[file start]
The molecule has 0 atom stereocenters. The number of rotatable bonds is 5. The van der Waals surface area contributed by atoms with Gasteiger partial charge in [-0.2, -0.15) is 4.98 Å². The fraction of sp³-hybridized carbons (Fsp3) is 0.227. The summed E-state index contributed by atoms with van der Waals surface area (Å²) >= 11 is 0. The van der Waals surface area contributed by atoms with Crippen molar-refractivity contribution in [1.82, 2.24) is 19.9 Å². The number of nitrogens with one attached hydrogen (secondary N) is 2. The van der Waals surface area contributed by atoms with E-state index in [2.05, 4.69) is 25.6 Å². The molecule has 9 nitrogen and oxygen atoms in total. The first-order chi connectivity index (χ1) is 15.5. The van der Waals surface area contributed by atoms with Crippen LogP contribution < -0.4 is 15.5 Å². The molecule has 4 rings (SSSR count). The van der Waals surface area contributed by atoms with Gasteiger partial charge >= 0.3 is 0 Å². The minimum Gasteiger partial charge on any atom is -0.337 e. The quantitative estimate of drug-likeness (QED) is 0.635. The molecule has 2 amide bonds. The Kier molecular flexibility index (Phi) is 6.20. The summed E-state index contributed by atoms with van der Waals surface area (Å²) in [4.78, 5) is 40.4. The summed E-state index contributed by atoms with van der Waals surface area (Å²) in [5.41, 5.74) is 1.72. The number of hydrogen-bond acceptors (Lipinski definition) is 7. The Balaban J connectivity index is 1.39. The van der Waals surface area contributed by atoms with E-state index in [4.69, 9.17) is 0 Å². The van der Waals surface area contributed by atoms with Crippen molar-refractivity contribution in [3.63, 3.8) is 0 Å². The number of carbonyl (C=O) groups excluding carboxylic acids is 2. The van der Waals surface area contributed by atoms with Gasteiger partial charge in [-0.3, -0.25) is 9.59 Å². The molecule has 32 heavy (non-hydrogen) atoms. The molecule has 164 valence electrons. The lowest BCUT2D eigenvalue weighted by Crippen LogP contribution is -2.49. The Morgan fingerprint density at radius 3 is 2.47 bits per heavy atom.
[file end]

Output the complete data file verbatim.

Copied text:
The molecule has 0 atom stereocenters. The number of rotatable bonds is 5. The van der Waals surface area contributed by atoms with Gasteiger partial charge in [-0.2, -0.15) is 4.98 Å². The fraction of sp³-hybridized carbons (Fsp3) is 0.227. The summed E-state index contributed by atoms with van der Waals surface area (Å²) >= 11 is 0. The van der Waals surface area contributed by atoms with Crippen molar-refractivity contribution in [1.82, 2.24) is 19.9 Å². The number of nitrogens with one attached hydrogen (secondary N) is 2. The van der Waals surface area contributed by atoms with E-state index in [2.05, 4.69) is 25.6 Å². The molecule has 9 nitrogen and oxygen atoms in total. The first-order chi connectivity index (χ1) is 15.5. The van der Waals surface area contributed by atoms with Crippen LogP contribution < -0.4 is 15.5 Å². The molecule has 4 rings (SSSR count). The van der Waals surface area contributed by atoms with Gasteiger partial charge >= 0.3 is 0 Å². The minimum Gasteiger partial charge on any atom is -0.337 e. The quantitative estimate of drug-likeness (QED) is 0.635. The molecule has 2 amide bonds. The Kier molecular flexibility index (Phi) is 6.20. The summed E-state index contributed by atoms with van der Waals surface area (Å²) in [4.78, 5) is 40.4. The summed E-state index contributed by atoms with van der Waals surface area (Å²) in [5.41, 5.74) is 1.72. The number of hydrogen-bond acceptors (Lipinski definition) is 7. The Balaban J connectivity index is 1.39. The van der Waals surface area contributed by atoms with E-state index in [4.69, 9.17) is 0 Å². The van der Waals surface area contributed by atoms with Crippen molar-refractivity contribution in [3.63, 3.8) is 0 Å². The number of carbonyl (C=O) groups excluding carboxylic acids is 2. The van der Waals surface area contributed by atoms with Gasteiger partial charge in [-0.3, -0.25) is 9.59 Å². The molecule has 32 heavy (non-hydrogen) atoms. The molecule has 164 valence electrons. The lowest BCUT2D eigenvalue weighted by Crippen LogP contribution is -2.49. The Morgan fingerprint density at radius 3 is 2.47 bits per heavy atom.